South32 scrambles for way out of SA and Mozambique crises

File photo of Fernando Buque, a shift supervisor at the Mozal harbour export facility, holding a 25kg aluminium ingot produced at the Mozal 1 smelter.

File photo of Fernando Buque, a shift supervisor at the Mozal harbour export facility, holding a 25kg aluminium ingot produced at the Mozal 1 smelter.

Published Feb 16, 2024


South32 is scrambling for a way out of a potential electricity supply crisis at its Mozal Aluminium project in Mozambique that is powered by Eskom. Meanwhile port delays at Richards Bay forced a reduction in shipments although elevated capital expenditure yielded an uplift in manganese production from its two mines in the Kalahari Basin.

Spun off BHP Billiton in 2015, South32 yesterday reported a 15% decline in revenue for the half year period to December at $3.1 billion (R59bn), with after tax profits from all of its operations also falling 92% to $53 million.

With basic earnings per share for the half year also down 92% at 1.2 cents (US$), investors in the company on the JSE reacted negatively, shaving off 3.7% off its shares, which traded at R36.72 in the afternoon trading session.

With the 900MW of electricity needed for South32’s Mozambican aluminium operation, Mozal, generated by Hidroeléctrica de Cahora Bassa (HCB) and transmitted through Eskom, the company is scrambling for a way out of a potential power supply crisis.

Mozal’s power supply agreement with HCB runs out in 2026 while Mozambique has reportedly decided to end exports of electricity in 2031.

South32’s CEO, Graham Kerr, said during a briefing of the company’s result yesterday, “We have been in discussions for a period of time and have a dedicated team for this. Part of that work is putting together if you like a working group from our side, and a number of key advisers and ministers to continue to track this through.”

He said Mozal was a key economic player in Mozambique and added that the company was working to find closure to the issue. South32’s precarious situation with securing an alternative source of power for Mozal is made worse by the fact that “there are currently no viable alternative suppliers of renewable energy” at the required scale for the operation.

“And so we want to push that to closure. And I think, you know, by the end of this FY, we should clearly have a direction,” he said.

South32’s production of saleable manganese from South Africa was up 2% on the prior period half year after attaining record production levels in the quarter to September. This followed the completion of a planned maintenance shutdown at the Mamatwan mine.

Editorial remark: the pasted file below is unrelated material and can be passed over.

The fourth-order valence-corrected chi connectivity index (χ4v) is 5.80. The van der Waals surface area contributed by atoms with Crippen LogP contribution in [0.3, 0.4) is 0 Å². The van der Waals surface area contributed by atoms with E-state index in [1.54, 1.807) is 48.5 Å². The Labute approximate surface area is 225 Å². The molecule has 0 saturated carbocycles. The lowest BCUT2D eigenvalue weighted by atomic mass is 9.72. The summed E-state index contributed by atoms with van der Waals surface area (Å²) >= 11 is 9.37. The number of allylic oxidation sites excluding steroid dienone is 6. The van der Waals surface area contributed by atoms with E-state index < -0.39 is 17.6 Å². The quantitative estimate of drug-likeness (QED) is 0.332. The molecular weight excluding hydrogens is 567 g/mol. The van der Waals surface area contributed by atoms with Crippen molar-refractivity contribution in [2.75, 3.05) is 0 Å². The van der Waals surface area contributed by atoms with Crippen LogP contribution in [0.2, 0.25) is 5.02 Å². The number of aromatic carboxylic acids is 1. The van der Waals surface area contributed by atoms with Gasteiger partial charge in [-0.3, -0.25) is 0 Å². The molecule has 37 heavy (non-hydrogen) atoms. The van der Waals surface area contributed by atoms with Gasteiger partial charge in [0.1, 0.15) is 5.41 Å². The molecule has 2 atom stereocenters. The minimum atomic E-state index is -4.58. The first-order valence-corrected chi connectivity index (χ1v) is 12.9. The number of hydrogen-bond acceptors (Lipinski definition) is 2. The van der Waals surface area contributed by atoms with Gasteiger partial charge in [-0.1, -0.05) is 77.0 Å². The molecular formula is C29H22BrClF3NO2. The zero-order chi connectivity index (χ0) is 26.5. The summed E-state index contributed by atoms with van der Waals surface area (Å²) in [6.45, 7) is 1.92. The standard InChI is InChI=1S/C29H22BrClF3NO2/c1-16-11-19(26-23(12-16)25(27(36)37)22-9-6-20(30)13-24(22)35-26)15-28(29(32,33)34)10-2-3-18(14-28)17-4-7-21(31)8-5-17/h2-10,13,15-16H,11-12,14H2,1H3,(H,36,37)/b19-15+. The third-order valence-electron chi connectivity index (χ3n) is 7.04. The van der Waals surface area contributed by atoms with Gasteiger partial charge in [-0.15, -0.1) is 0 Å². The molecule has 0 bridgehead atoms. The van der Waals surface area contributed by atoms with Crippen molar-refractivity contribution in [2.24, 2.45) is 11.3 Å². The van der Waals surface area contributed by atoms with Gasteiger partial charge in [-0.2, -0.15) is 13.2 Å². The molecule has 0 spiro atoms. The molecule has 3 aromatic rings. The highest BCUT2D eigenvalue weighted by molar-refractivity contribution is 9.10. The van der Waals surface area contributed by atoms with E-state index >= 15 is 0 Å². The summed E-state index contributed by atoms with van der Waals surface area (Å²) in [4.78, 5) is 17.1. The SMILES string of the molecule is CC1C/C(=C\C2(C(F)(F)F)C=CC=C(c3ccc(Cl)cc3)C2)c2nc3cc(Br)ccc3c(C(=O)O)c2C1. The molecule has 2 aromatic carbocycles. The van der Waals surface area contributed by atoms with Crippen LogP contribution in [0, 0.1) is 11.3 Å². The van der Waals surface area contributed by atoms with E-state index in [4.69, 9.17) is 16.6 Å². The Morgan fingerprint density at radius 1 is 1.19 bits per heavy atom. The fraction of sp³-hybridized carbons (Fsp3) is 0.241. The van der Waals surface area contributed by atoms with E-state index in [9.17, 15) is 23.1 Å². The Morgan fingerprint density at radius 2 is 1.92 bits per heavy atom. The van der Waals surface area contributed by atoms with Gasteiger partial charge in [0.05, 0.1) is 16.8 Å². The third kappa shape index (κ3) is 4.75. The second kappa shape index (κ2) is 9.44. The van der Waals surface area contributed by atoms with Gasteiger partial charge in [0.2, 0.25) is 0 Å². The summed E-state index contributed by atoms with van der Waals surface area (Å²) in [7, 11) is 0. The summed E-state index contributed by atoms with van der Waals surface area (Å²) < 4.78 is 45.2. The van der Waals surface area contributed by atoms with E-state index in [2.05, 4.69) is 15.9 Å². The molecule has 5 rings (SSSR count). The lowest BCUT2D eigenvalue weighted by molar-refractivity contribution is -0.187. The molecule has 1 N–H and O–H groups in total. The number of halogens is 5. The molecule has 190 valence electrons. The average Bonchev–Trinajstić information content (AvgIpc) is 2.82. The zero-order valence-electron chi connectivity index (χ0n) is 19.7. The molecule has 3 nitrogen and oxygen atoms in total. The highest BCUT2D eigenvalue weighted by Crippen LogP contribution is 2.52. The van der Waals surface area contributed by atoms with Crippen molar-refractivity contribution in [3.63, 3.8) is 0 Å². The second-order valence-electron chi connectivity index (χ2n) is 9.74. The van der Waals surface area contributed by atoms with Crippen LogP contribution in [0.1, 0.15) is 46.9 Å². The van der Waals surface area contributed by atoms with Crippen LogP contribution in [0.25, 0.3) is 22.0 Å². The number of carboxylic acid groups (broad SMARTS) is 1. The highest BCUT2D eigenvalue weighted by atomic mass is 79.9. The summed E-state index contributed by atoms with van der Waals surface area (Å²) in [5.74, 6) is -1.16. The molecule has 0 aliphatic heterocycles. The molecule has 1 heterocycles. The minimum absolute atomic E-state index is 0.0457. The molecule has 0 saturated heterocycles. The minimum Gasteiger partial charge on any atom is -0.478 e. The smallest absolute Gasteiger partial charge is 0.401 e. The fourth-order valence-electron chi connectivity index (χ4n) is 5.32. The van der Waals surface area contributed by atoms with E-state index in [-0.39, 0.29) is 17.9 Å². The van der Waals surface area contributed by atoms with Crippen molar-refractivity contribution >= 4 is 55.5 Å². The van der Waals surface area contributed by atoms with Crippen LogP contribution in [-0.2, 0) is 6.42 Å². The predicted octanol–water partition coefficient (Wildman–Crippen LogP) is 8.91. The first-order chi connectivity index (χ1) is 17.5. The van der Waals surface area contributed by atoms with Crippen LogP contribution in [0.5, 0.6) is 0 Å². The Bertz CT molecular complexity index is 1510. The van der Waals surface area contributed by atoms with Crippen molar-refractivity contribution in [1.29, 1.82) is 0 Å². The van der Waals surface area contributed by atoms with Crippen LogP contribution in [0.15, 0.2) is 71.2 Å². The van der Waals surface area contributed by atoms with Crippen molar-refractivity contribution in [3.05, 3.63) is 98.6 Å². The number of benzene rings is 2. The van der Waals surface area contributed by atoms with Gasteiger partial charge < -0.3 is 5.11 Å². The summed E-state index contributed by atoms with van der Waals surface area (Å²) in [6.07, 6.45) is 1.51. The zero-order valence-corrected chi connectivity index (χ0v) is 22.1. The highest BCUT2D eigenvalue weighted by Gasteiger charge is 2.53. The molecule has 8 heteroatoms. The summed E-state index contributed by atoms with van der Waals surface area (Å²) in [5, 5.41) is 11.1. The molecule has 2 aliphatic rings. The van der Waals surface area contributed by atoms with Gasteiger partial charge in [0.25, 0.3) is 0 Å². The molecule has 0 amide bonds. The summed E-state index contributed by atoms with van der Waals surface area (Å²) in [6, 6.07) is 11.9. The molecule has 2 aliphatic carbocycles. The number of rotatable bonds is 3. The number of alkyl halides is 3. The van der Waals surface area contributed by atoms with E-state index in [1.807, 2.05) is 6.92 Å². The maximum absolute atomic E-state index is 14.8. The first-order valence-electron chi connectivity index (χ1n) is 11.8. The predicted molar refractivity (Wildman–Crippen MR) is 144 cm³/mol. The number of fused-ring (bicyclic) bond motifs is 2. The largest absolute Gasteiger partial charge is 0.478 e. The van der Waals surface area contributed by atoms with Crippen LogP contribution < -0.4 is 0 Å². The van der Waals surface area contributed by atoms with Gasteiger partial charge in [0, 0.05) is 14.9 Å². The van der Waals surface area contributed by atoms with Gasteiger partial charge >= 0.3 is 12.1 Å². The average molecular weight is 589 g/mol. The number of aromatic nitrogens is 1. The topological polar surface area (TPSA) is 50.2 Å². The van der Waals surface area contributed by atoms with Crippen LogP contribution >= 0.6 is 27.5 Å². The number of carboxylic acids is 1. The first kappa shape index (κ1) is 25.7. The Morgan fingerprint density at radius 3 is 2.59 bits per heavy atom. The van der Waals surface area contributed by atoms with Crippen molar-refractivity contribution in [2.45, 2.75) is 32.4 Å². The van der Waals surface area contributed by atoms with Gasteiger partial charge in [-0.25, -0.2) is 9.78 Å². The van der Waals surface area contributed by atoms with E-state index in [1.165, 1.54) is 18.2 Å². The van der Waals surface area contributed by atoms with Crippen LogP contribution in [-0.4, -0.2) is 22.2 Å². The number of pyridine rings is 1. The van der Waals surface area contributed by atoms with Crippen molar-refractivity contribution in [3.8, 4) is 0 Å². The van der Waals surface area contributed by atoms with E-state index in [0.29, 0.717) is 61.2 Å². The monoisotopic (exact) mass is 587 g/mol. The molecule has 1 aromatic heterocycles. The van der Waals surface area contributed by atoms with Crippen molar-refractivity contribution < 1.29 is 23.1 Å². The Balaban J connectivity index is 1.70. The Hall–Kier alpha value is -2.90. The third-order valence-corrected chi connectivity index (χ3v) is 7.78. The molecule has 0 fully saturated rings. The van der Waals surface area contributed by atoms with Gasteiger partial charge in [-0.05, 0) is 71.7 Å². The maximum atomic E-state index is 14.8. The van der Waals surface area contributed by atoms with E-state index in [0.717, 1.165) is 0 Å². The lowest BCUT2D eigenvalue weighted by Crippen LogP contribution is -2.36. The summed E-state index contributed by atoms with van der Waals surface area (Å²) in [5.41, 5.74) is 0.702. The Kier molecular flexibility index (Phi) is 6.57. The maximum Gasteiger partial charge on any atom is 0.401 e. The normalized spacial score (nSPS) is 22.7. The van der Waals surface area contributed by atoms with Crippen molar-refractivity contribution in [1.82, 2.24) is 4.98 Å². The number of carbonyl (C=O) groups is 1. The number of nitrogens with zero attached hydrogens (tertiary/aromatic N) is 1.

Capital expenditure geared towards safe and reliable operations for the South African manganese operations, however, leaped by $13m to $20m during the half year period. By the end of the full year to June, South32 expects to spend an additional $10m as it “upgrades our rail infrastructure to improve efficiencies”. An additional $6m was spent on improvement and life extension capex during the half year period to December.

Production from South32’s aluminium operations at the Hillside aluminium smelter at Richards Bay decreased by 1% to 359 000 tons during the period under review.

The company said the sagged output from Hillside was recorded against the backdrop of the smelter continuing to “test its maximum technical capacity” and “despite the impact of elevated load-shedding” by Eskom.

“The smelter’s electricity is supplied by Eskom under a contract to 2031, with a tariff that is South African rand based and a rate of escalation linked to the South Africa Producer Price Index. We continue to work with Eskom and other stakeholders in the South African energy sector on pathways to secure lower carbon electricity supply,” South32 said.

Underlying Ebit (Earnings before interest and taxes) from the Hillside aluminium smelter was 56% lower for the half year at $27m on account of “lower smelter raw material input prices” and a weaker South African rand.

However, a 9% reduction in the average realised price of aluminium, higher energy prices and lower sales volumes attributable to “port congestion” at Richards Bay that “impacted the timing of shipments” weighed down the company. Capital expenditure increased by $15m to $25m in the first half of 2024.